Glycerol Phosphate Shuttle

The glycerol phosphate shuttle is a secondary mechanism for the transport of electrons from cytosolic NADH to mitochondrial carriers of the oxidative phosphorylation pathway. The primary cytoplasmic NADH electron shuttle is the malate-aspartate shuttle. Two enzymes are involved in this shuttle. One is the cytosolic version of the enzyme glycerol-3-phosphate dehydrogenase (glycerol-3-PDH) which has as one substrate, NADH. The second is is the mitochondrial form of the enzyme which has as one of its’ substrates, FAD+. The net result is that there is a continual conversion of the glycolytic intermediate, DHAP and glycerol-3-phosphate with the concomitant transfer of the electrons from reduced cytosolic NADH to mitochondrial oxidized FAD+. Since the electrons from mitochondrial FADH2 feed into the oxidative phosphorylation pathway at coenzyme Q (as opposed to NADH-ubiquinone oxidoreductase [complex I]) only 2 moles of ATP will be generated from glycolysis. G3PDH is glyceraldehyde-3-phoshate dehydrogenase.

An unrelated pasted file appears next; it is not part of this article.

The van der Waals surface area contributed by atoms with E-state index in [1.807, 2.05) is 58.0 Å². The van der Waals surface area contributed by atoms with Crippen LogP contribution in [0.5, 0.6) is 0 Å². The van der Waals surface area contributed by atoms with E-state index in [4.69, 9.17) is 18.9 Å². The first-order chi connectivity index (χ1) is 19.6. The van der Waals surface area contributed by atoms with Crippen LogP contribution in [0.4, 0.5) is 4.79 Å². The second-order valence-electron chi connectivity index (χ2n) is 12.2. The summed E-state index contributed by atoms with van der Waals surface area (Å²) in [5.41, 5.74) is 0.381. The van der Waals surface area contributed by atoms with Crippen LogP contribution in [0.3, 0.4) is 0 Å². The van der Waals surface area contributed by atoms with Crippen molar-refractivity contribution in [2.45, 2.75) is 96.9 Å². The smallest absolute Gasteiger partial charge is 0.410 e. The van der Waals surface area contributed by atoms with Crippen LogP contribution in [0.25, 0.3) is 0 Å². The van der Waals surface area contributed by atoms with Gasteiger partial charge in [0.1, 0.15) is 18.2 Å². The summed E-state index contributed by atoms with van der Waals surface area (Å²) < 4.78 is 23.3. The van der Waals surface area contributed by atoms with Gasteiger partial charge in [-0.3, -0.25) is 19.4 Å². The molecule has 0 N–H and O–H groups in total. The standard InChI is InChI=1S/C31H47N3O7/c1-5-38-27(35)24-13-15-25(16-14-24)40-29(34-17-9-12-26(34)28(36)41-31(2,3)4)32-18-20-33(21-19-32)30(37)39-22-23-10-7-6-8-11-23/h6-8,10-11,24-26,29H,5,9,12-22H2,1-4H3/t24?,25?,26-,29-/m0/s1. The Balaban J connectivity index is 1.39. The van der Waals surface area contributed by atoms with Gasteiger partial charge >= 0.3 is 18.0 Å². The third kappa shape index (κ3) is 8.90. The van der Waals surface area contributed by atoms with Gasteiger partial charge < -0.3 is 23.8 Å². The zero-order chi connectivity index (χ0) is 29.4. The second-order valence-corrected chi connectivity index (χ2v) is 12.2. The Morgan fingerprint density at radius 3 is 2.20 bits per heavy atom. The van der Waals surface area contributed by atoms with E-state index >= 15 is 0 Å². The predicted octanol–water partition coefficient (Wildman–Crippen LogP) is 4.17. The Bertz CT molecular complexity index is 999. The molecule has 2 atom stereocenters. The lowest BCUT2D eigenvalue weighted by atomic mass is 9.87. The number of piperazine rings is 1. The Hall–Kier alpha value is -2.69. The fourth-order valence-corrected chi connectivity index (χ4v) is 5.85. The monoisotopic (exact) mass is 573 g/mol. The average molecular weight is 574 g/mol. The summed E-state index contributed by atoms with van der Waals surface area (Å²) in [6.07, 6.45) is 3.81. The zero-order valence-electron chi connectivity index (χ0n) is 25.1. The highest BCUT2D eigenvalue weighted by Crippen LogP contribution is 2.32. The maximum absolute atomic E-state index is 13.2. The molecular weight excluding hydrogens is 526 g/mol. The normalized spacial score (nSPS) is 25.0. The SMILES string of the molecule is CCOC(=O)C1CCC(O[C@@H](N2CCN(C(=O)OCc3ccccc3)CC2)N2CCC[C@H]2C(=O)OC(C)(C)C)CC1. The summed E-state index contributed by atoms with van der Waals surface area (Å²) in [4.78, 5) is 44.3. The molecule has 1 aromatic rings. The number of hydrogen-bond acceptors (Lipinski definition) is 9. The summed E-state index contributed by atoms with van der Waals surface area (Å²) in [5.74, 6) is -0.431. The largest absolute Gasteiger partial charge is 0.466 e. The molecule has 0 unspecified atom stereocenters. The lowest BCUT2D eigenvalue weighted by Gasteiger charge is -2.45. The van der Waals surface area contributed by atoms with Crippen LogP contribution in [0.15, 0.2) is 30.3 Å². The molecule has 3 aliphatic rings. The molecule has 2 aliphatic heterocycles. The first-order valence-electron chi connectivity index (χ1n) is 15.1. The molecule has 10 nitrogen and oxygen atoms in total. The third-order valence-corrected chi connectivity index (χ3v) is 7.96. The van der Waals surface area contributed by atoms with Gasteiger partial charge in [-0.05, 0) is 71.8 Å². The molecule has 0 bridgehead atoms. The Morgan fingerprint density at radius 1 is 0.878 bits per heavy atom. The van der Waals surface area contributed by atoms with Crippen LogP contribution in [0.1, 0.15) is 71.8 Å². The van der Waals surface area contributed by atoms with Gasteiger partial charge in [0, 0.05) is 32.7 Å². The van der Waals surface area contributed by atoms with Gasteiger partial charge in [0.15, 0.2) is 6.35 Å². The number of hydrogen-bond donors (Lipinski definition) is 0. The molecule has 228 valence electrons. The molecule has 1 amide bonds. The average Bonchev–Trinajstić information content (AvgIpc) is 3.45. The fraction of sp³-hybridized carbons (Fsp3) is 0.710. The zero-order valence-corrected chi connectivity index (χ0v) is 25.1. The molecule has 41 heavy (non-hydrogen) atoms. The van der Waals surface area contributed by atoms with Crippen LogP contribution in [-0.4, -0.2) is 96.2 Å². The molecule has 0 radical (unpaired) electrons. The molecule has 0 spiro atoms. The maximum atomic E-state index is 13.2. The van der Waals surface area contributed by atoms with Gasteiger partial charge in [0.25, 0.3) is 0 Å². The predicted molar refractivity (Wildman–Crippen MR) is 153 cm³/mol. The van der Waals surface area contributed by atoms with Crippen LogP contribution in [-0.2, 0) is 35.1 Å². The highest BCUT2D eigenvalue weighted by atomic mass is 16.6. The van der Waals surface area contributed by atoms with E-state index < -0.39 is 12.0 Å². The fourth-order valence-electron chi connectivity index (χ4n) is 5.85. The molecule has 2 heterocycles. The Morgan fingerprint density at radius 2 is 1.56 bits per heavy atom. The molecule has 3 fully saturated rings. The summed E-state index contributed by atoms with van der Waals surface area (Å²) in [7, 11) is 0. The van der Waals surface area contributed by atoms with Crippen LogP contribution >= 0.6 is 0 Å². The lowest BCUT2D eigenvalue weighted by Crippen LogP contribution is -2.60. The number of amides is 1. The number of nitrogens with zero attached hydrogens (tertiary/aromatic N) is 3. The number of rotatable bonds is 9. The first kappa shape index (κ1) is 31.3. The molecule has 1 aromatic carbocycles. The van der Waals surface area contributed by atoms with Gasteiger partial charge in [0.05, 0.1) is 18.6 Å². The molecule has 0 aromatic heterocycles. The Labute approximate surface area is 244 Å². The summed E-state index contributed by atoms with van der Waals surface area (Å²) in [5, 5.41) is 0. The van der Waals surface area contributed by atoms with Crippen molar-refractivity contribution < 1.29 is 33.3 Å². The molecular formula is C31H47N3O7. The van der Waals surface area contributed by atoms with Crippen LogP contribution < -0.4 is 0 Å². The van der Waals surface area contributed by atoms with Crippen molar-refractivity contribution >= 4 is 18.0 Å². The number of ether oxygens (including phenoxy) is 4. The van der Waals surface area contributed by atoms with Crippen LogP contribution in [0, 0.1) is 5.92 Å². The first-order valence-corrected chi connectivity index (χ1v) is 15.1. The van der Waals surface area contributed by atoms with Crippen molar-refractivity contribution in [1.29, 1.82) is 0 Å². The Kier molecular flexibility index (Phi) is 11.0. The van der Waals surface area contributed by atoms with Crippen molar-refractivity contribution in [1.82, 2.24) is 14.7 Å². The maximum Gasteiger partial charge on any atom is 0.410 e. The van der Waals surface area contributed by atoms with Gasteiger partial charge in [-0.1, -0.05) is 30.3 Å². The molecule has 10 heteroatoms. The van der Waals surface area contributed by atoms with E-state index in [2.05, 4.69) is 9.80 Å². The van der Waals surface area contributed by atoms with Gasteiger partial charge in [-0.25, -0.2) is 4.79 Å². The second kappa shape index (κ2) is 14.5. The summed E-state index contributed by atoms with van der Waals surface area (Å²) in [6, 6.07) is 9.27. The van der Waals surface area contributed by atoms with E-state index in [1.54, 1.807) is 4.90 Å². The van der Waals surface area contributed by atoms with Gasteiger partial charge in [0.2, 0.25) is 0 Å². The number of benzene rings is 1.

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  1. Lehninger, A.L. (2005) Lehninger principles of biochemistry (4 th ed.). New York: W.H Freeman.
  2. Salway, J.G. (2004) Metabolism at a glance (3 rd ed.). Alden, Mass. : Blackwell Pub.